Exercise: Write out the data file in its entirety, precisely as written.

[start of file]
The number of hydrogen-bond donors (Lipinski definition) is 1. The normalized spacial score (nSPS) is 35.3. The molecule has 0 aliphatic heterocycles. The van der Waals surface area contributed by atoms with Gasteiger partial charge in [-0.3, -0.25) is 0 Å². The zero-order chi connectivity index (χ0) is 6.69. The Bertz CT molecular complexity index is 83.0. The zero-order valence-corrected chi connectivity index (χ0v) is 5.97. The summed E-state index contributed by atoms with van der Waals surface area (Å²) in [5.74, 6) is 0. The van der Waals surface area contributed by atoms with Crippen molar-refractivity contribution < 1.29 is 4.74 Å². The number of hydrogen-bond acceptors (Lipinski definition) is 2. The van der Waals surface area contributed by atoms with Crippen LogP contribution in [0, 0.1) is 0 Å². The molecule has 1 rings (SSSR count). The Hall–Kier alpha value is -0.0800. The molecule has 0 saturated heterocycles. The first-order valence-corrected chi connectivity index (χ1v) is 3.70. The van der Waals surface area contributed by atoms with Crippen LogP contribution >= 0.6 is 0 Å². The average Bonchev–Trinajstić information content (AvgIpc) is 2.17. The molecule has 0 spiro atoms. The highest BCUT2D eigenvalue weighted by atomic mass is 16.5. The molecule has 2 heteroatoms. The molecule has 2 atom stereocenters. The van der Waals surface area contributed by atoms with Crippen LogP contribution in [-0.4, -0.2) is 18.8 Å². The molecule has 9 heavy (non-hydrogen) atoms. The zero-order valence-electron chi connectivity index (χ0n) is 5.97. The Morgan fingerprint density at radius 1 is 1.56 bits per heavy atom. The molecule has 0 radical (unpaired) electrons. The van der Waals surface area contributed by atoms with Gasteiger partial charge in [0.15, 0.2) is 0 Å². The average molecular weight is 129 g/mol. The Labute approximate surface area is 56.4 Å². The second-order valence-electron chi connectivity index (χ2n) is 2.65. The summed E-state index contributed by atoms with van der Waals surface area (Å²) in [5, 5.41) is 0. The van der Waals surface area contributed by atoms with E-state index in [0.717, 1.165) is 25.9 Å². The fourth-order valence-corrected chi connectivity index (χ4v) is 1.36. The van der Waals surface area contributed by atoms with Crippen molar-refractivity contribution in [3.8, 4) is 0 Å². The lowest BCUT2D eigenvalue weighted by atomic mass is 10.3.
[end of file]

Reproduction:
The number of hydrogen-bond donors (Lipinski definition) is 1. The normalized spacial score (nSPS) is 35.3. The molecule has 0 aliphatic heterocycles. The van der Waals surface area contributed by atoms with Gasteiger partial charge in [-0.3, -0.25) is 0 Å². The zero-order chi connectivity index (χ0) is 6.69. The Bertz CT molecular complexity index is 83.0. The zero-order valence-corrected chi connectivity index (χ0v) is 5.97. The summed E-state index contributed by atoms with van der Waals surface area (Å²) in [5.74, 6) is 0. The van der Waals surface area contributed by atoms with Crippen molar-refractivity contribution < 1.29 is 4.74 Å². The number of hydrogen-bond acceptors (Lipinski definition) is 2. The van der Waals surface area contributed by atoms with Crippen LogP contribution in [0, 0.1) is 0 Å². The molecule has 1 rings (SSSR count). The Hall–Kier alpha value is -0.0800. The molecule has 0 saturated heterocycles. The first-order valence-corrected chi connectivity index (χ1v) is 3.70. The van der Waals surface area contributed by atoms with Crippen LogP contribution >= 0.6 is 0 Å². The average Bonchev–Trinajstić information content (AvgIpc) is 2.17. The molecule has 0 spiro atoms. The highest BCUT2D eigenvalue weighted by atomic mass is 16.5. The molecule has 2 heteroatoms. The molecule has 2 atom stereocenters. The van der Waals surface area contributed by atoms with Crippen LogP contribution in [-0.4, -0.2) is 18.8 Å². The molecule has 9 heavy (non-hydrogen) atoms. The zero-order valence-electron chi connectivity index (χ0n) is 5.97. The Morgan fingerprint density at radius 1 is 1.56 bits per heavy atom. The molecule has 0 radical (unpaired) electrons. The van der Waals surface area contributed by atoms with Gasteiger partial charge in [0.15, 0.2) is 0 Å². The average molecular weight is 129 g/mol. The Labute approximate surface area is 56.4 Å². The second-order valence-electron chi connectivity index (χ2n) is 2.65. The summed E-state index contributed by atoms with van der Waals surface area (Å²) in [5, 5.41) is 0. The van der Waals surface area contributed by atoms with E-state index in [0.717, 1.165) is 25.9 Å². The fourth-order valence-corrected chi connectivity index (χ4v) is 1.36. The van der Waals surface area contributed by atoms with Crippen molar-refractivity contribution in [3.8, 4) is 0 Å². The lowest BCUT2D eigenvalue weighted by atomic mass is 10.3.